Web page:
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How Would YOU Rule? §2.11 How Would You Rule?

Lesson 2:
Tenant Security Deposits
How would you rule on the following issues? Facts Click to
reveal the facts

White v Harding:  The Facts

Plaintiffs Sam and Susan White are suing Daniel Harding, their former landlord, to recover their $1000 security deposit. The Whites moved into the apartment on August 15, 2004, and moved out February 28, 2007. They testify that:

  • They paid a professional cleaning company $120 to have the apartment cleaned the day they moved out.
  • They rented a rug shampoo machine and cleaned the carpets themselves.
  • The landlord failed to provide them with an initial inspection although they requested one, and failed to return the security deposit or send a letter advising of the disposition of the deposit within the required 21 days.
  • They left the keys inside the apartment when they moved out. The landlord did not recover the keys until March 3, 2007, when a locksmith was hired to gain entry and install a new lock.

Defendant Daniel Harding owns the property and files a defendant’s claim seeking $200 in damages. He asserts that he mailed notice of the right to an initial inspection to the Whites but never received a request for an initial inspection, and that he mailed the notice of security deposit disposition to the Whites on March 22, 2007, to the address of the apartment they had vacated since they did not leave a forwarding address. He claims he was entitled to keep the $1000 deposit plus an additional $200 in damages due to:

  • Cleaning service costs of $150;
  • Carpet cleaning costs of $150 (per the rental agreement unless the tenants had the carpets professionally cleaned);
  • New paint throughout the apartment due to the numerous nail holes, smudges, and nicks on all of the walls ($400);
  • The cost of the locksmith and the new lock ($300);
  • Additional rent for March 1–3 at $50/day (monthly rent was $1500) for a total of $150; and
  • A late fee of $50 (a late fee applies per the rental agreement if the rent is not received by the first).

Defendant does not appear at the hearing, sending instead his property manager, Joelle Jones.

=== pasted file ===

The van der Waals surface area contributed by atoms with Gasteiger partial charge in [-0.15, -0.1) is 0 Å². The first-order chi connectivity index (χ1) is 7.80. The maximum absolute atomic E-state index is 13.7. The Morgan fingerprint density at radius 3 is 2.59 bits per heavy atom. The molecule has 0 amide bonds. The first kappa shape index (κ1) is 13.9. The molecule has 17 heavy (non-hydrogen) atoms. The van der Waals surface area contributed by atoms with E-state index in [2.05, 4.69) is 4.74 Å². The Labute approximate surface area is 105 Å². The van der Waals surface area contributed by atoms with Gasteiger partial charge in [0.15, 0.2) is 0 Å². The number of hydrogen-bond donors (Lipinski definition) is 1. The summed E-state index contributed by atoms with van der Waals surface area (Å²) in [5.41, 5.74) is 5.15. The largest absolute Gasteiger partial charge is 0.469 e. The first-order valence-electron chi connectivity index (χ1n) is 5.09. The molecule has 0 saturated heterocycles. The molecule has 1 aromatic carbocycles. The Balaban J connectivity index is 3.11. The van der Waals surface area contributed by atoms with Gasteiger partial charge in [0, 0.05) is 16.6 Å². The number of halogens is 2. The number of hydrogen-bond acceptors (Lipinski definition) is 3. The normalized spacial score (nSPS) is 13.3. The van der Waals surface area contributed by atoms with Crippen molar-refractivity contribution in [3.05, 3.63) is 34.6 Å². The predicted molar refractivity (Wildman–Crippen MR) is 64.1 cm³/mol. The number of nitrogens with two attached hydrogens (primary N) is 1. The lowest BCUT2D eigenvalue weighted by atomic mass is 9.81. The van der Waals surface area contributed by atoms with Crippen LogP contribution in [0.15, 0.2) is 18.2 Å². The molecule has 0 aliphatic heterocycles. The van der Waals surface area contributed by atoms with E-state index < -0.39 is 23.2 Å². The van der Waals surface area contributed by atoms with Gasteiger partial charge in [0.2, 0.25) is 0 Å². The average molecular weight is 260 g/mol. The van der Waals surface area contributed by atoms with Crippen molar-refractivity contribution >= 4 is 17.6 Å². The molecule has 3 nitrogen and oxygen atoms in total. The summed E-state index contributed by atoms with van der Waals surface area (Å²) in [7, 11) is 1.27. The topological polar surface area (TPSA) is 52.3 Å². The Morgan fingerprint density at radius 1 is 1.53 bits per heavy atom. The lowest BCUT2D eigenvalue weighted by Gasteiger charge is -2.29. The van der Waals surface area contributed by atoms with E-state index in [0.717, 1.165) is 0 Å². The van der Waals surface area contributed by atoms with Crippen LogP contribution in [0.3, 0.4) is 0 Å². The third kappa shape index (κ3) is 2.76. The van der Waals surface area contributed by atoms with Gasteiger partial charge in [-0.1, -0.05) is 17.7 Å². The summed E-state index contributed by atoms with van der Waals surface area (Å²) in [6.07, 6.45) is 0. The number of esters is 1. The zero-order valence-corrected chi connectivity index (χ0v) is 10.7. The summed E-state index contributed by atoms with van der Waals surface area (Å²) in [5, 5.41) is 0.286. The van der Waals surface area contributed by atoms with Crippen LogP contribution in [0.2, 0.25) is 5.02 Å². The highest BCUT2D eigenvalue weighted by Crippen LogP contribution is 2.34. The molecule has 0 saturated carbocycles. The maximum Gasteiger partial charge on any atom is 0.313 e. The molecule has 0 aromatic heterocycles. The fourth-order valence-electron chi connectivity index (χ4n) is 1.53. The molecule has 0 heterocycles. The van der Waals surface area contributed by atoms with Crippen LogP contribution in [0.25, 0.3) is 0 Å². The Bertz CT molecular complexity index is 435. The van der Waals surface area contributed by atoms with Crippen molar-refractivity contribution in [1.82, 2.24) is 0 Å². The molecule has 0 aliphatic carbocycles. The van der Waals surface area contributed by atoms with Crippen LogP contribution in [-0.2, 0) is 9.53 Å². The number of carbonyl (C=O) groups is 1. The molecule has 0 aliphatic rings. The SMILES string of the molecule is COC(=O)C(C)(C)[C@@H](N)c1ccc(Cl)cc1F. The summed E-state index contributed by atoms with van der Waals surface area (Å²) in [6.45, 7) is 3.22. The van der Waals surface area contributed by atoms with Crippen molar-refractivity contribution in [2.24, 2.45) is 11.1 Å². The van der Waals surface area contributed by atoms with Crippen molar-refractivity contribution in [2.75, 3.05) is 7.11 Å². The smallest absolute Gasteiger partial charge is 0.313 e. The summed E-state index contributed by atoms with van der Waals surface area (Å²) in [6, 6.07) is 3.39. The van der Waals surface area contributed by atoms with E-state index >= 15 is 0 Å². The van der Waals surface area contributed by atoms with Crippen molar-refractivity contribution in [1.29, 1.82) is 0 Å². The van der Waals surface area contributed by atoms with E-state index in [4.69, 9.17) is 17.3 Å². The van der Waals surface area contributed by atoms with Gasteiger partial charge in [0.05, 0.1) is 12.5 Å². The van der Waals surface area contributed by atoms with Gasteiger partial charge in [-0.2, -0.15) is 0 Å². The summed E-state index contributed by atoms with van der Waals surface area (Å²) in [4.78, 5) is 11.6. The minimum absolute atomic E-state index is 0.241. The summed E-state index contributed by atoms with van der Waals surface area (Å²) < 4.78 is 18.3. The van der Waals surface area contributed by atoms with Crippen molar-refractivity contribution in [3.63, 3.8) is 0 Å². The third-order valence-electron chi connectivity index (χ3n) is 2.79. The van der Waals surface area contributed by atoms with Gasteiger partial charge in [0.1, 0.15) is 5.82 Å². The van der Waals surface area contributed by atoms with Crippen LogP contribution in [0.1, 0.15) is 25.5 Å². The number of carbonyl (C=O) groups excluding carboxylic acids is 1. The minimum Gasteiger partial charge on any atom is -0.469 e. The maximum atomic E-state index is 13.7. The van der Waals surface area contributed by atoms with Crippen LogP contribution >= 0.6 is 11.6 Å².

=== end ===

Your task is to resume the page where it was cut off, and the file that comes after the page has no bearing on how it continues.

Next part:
1. What deductions from the security deposit would you allow the defendant for his cleaning service and carpet cleaning expenses?

a. Full deductions for cleaning service ($150) and professional carpet cleaning ($150).

b. No deduction for cleaning service or professional carpet cleaning.

c. No deduction for cleaning service but a partial deduction for professional carpet cleaning.

d. Partial deduction for cleaning service but no deduction for professional carpet cleaning.

2. Should you allow the defendant a $400 deduction for painting?



3. Which of the following deductions should you allow for the defendant?

a. Locksmith charges.

b. Additional rent of $150.

c. Late fee of $50.

d. a–c.

e. a and b but not c.

f. b and c but not a.

4. May you consider the failure to provide notice of the right to request an initial inspection when deciding what deductions to allow?



5. Did the defendant mail the letter of security-deposit disposition within the proper period?



6. May the defendant appear through his property manager?



7.  Type your suggested award for plaintiffs and defendant in the box below.

  Deduction                $Dollars or $0

Cleaning service    $

Carpet cleaning     $

Painting               $

Locksmith            $

Additional rent      $

Late fee              $

For plaintiffs Sam and Susan White: $

For defendant Daniel Harding:  $

Costs for 


Click here to compare your award to the suggested award

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